Encourage your daughters to use tools.

We work in an industry with gender and equality issues of its own, but we are very aware of how these issues are magnified in another group that we interact with daily: tradespeople.

Deeply embedded cultural attitudes and practices influence how girls perceive work in non-traditional trades, how employers and workers view female workers, and how the jobs themselves are structured, often having been designed to suit men’s rather than women’s lives. Research suggests that the education and training system tends to reproduce the labour market divisions between ‘women’s’ and ‘men’s’ jobs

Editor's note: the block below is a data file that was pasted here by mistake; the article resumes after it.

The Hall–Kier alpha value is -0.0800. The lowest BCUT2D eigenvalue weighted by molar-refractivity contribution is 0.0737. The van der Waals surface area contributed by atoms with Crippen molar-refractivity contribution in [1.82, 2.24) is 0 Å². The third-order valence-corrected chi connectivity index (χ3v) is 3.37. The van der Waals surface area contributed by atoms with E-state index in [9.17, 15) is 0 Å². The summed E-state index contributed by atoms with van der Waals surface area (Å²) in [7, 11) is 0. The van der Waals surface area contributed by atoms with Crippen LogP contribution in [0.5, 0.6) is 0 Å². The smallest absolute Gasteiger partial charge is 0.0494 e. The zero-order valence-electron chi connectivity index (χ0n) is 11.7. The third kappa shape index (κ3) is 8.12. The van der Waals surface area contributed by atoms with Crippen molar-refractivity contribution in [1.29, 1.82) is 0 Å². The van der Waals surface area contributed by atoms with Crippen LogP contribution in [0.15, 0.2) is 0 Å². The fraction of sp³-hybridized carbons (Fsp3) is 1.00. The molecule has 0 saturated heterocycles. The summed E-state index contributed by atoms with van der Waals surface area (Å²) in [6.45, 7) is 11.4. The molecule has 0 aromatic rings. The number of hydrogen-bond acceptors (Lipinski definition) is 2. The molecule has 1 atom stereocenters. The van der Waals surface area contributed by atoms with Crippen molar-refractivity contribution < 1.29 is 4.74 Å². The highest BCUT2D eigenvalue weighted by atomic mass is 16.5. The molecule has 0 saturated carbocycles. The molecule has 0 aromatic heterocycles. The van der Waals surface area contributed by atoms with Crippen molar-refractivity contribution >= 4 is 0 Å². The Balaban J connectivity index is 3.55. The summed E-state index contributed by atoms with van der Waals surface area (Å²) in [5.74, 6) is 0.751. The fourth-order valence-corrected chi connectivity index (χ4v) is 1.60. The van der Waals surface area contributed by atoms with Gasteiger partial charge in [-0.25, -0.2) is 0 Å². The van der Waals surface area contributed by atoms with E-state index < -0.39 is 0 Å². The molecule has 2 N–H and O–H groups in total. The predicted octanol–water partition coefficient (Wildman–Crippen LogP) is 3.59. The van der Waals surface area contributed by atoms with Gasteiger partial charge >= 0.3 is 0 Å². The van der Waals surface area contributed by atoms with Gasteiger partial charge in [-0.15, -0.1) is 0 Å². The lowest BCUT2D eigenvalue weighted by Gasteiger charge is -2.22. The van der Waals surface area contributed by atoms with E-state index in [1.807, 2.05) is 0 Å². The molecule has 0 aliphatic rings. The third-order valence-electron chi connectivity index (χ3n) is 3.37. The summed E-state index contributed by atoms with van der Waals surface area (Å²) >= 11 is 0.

— NSW Government, 'Women NSW Occassional Paper', March 2013

In 2009 a group called SALT (Supporting and Linking Tradeswomen) formed to support and promote women entering trades, and two of their initiatives caught our eye:

1. Encouraging dads to teach their young daughters how to use tools. The simple confidence of knowing how to hold a hammer can change a young girl's circle of comfort and how she sees herself as she is considering future career paths. 

2. Workshops for women.  SALT run two types of workshops for women of all ages to introduce women to a range of tools and increase their confidence with tools. 

We agree with SALT that "jobs do not have a gender" and congratulate them on the work they do.